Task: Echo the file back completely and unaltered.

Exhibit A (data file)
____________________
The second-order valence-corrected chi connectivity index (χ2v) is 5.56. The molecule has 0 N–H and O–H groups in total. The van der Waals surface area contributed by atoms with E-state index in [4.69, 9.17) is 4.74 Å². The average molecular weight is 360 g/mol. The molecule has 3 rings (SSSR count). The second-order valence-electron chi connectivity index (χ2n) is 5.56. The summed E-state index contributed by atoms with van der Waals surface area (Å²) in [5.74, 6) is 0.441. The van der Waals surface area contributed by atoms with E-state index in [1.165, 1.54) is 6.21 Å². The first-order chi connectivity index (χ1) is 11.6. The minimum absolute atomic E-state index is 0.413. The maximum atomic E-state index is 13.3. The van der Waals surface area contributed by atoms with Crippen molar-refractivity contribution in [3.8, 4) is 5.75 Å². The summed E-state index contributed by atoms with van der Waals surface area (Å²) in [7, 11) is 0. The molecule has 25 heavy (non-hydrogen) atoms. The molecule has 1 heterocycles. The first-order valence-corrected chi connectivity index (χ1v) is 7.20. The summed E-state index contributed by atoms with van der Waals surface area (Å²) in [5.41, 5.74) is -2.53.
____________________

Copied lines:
The second-order valence-corrected chi connectivity index (χ2v) is 5.56. The molecule has 0 N–H and O–H groups in total. The van der Waals surface area contributed by atoms with E-state index in [4.69, 9.17) is 4.74 Å². The average molecular weight is 360 g/mol. The molecule has 3 rings (SSSR count). The second-order valence-electron chi connectivity index (χ2n) is 5.56. The summed E-state index contributed by atoms with van der Waals surface area (Å²) in [5.74, 6) is 0.441. The van der Waals surface area contributed by atoms with E-state index in [1.165, 1.54) is 6.21 Å². The first-order chi connectivity index (χ1) is 11.6. The minimum absolute atomic E-state index is 0.413. The maximum atomic E-state index is 13.3. The van der Waals surface area contributed by atoms with Crippen molar-refractivity contribution in [3.8, 4) is 5.75 Å². The summed E-state index contributed by atoms with van der Waals surface area (Å²) in [7, 11) is 0. The molecule has 25 heavy (non-hydrogen) atoms. The molecule has 1 heterocycles. The first-order valence-corrected chi connectivity index (χ1v) is 7.20. The summed E-state index contributed by atoms with van der Waals surface area (Å²) in [5.41, 5.74) is -2.53.